Zimbabwe's neighbours should close their borders in an attempt to bring down President Robert Mugabe, Botswana's Foreign Minister said yesterday.
In the strongest call yet for action from Africa, Phandu Skelemani said southern African nations had failed to move Mr Mugabe with mediation and their leaders should now impose sanctions.
"They should tell Mugabe to his face, 'Look, now you are on your own, we are switching off, we are closing your borders' and I don't think he would last. If no petrol went in for a week, he can't last," added Mr Skelemani.
Meanwhile, the Zimbabwean opposition leader, Morgan Tsvangirai, said no progress was being made at a new round of power-sharing talks that started on Tuesday. Mr Mugabe and his Zanu-PF party's "intransigence to date is making that [agreement] appear increasingly unlikely", he said.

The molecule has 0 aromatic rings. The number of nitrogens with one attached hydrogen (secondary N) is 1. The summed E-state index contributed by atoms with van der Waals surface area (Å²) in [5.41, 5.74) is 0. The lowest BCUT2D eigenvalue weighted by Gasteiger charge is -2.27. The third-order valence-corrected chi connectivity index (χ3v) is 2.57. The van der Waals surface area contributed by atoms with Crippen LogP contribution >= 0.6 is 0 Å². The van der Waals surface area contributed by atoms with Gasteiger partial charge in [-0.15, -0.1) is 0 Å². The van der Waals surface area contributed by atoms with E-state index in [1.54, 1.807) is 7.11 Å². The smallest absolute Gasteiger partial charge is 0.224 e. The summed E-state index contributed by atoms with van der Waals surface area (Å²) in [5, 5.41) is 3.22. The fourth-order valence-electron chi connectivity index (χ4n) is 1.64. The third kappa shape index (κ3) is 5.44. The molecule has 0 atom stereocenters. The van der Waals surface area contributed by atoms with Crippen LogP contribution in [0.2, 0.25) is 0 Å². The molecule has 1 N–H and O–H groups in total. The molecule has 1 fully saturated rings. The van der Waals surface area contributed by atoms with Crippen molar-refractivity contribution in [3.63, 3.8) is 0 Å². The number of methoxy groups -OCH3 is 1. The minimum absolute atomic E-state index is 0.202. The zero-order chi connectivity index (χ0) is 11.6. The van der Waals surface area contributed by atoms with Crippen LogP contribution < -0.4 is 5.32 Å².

Botswana and Zambia have been lonely African voices against Mr Mugabe as Zimbabwe has become engulfed in an economic and political crisis in which agriculture, health and education services have collapsed and shortages of food, water, medicine, electricity and fuel have become routine. South Africa began taking a harder line last week, announcing it was withholding $3.3m in agricultural aid until Mr Mugabe formed a coalition government with Mr Tsvangirai's Movement for Democratic Change. But it appears unlikely to heed Botswana's call to close its border, the lifeline for landlocked Zimbabwe, for fear of creating a wider humanitarian crisis.
An outbreak of cholera among hundreds of Zimbabweans has spread to Botswana and South Africa.